Tuesday, November 9, 2010

Invincible is Only a Word, The Best is Just a Title

Recently Monkey + Seal have really gotten into reading the manga Vagabond, by Inoue Takehiko. It follows the life story of Miyamoto Musashi, the legendary swordsman who wrote The Book of the Five Rings. It has influenced many of the current mangas (One Piece, Bleach) that we follow now.

Long story short, it's an awesome samurai story, with lots of samurai philosophy mixed in with crazy fight sequences. However, in collection 4, there's a very philosophical part where the protagonist is trying to wrap his head around the idea of the "invincible" swordsman. [Spoiler alert!!] If you're wondering what this has to do with art (besides being an awesome comic), keep reading, and we'll get to it.

So Musashi comes upon a super-tall mountain. He then climbs it barehanded because he "wants to see what's at the top." So while he's climbing this crazy mountain, he analyzes the recent events that have transpired, one of which is meeting an old, reportedly invincible swordsmaster whose sheer presence unnerved Musashi. As Musashi climbs, he tries to figure out what it means to be invincible.

When he finally reaches the peak of the mountain, he can't help but laugh as he finds that at this height he sees that there are many more mountains, and others that are taller than him. He realizes that no matter how high you climb, there are other mountains that are higher, and that "invincible" is just a word.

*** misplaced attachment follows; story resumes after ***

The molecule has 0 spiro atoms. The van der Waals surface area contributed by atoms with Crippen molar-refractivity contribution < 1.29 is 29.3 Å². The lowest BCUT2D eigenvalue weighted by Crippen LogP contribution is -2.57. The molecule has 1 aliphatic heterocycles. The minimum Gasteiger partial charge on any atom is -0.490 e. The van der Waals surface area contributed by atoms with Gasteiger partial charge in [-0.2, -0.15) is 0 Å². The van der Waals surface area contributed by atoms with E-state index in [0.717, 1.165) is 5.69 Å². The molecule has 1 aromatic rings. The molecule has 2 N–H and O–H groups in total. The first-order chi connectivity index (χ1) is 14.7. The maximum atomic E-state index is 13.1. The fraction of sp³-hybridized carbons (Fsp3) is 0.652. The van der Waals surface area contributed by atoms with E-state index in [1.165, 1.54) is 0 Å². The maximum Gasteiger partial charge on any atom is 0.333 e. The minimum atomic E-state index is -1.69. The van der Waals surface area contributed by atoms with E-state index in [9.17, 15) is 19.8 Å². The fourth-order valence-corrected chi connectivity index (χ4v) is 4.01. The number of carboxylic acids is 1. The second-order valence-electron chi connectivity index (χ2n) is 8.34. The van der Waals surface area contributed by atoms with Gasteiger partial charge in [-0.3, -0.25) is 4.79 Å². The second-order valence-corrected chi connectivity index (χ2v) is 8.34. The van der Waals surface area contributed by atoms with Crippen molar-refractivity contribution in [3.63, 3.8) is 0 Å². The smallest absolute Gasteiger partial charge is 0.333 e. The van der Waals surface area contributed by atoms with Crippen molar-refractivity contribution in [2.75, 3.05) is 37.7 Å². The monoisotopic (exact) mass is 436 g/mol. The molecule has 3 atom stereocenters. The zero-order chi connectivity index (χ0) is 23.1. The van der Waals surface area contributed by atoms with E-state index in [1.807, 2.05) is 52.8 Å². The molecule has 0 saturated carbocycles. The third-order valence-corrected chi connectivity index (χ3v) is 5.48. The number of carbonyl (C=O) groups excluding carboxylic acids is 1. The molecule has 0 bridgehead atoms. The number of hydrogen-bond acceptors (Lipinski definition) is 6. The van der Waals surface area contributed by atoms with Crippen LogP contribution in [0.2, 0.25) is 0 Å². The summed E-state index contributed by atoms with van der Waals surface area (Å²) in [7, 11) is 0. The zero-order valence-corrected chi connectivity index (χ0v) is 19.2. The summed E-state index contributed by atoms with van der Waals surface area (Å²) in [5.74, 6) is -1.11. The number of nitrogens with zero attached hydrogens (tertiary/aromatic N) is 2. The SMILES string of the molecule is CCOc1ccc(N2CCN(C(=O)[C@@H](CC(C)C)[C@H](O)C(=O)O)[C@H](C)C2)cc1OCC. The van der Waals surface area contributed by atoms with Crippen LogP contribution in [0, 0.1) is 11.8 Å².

Some might call it fate, but just as Monkey was reading this, he was having an art crisis. Frustrated that he's not where he wanted to be in art, and that the hard work required was getting weary, Monkey wanted success and fame and to "be the best" immediately.

However, after reading the manga, Monkey realized something. No matter how big, no matter how famous, there's always someone on top. And when you are on the very, very top, there's still your own personal best to vanquish. So, instead of agonizing over "not being there yet," Monkey realized that the point of life is not to immediately and easily crush all competition. The point of life is to enjoy the ride and not to compare oneself or your accomplishments to others. Continue to strive for your own personal best and constantly hone your skill.

When the goal of becoming the world's greatest artist starts to overshadow the fun and wonder of creating art, that's when you need to take a step back and re-evaluate what you're doing. Yes, it's awesome and amazing and cool to get commissioned by a collector, or to land an awesome illustration account, or to win a gold award in the Society of Illustrator's annual. But, if you're not having fun creating the art, then really, what's the point? If the status or money is really what it's about you might as well be a software engineer (or some other high-paying profession) if you're going to hate your job anyway.

Titles are just that, titles. Really, at the end of the day, art should be fun, not a chore. Yes, it's hard work constantly creating, but we've found that studies and experimentation really helps break up the monotony and keeps the art from being a tedious trial to something invigorating and fun. "The Best" is just a title, so stop stressing over it and have some fun!

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